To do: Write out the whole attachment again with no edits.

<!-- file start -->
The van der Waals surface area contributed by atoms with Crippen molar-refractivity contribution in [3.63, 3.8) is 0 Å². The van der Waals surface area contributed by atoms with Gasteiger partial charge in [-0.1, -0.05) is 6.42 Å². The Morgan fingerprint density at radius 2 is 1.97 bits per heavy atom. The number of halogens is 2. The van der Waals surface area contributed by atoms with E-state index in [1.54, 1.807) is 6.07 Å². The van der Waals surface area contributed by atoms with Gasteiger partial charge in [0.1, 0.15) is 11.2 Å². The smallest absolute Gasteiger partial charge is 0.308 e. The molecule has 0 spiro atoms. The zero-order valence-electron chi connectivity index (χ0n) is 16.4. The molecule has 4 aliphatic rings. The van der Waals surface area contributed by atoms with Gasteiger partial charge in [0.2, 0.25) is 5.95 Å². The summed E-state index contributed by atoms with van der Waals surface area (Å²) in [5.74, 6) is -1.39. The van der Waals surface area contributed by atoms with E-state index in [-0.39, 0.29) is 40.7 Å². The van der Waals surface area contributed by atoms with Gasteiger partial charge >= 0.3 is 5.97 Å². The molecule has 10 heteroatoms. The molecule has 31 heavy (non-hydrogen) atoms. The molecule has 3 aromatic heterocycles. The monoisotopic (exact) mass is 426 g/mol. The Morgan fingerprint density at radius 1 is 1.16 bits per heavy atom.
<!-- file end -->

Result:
The van der Waals surface area contributed by atoms with Crippen molar-refractivity contribution in [3.63, 3.8) is 0 Å². The van der Waals surface area contributed by atoms with Gasteiger partial charge in [-0.1, -0.05) is 6.42 Å². The Morgan fingerprint density at radius 2 is 1.97 bits per heavy atom. The number of halogens is 2. The van der Waals surface area contributed by atoms with E-state index in [1.54, 1.807) is 6.07 Å². The van der Waals surface area contributed by atoms with Gasteiger partial charge in [0.1, 0.15) is 11.2 Å². The smallest absolute Gasteiger partial charge is 0.308 e. The molecule has 0 spiro atoms. The zero-order valence-electron chi connectivity index (χ0n) is 16.4. The molecule has 4 aliphatic rings. The van der Waals surface area contributed by atoms with Gasteiger partial charge in [0.2, 0.25) is 5.95 Å². The summed E-state index contributed by atoms with van der Waals surface area (Å²) in [5.74, 6) is -1.39. The van der Waals surface area contributed by atoms with E-state index in [-0.39, 0.29) is 40.7 Å². The van der Waals surface area contributed by atoms with Gasteiger partial charge >= 0.3 is 5.97 Å². The molecule has 10 heteroatoms. The molecule has 31 heavy (non-hydrogen) atoms. The molecule has 3 aromatic heterocycles. The monoisotopic (exact) mass is 426 g/mol. The Morgan fingerprint density at radius 1 is 1.16 bits per heavy atom.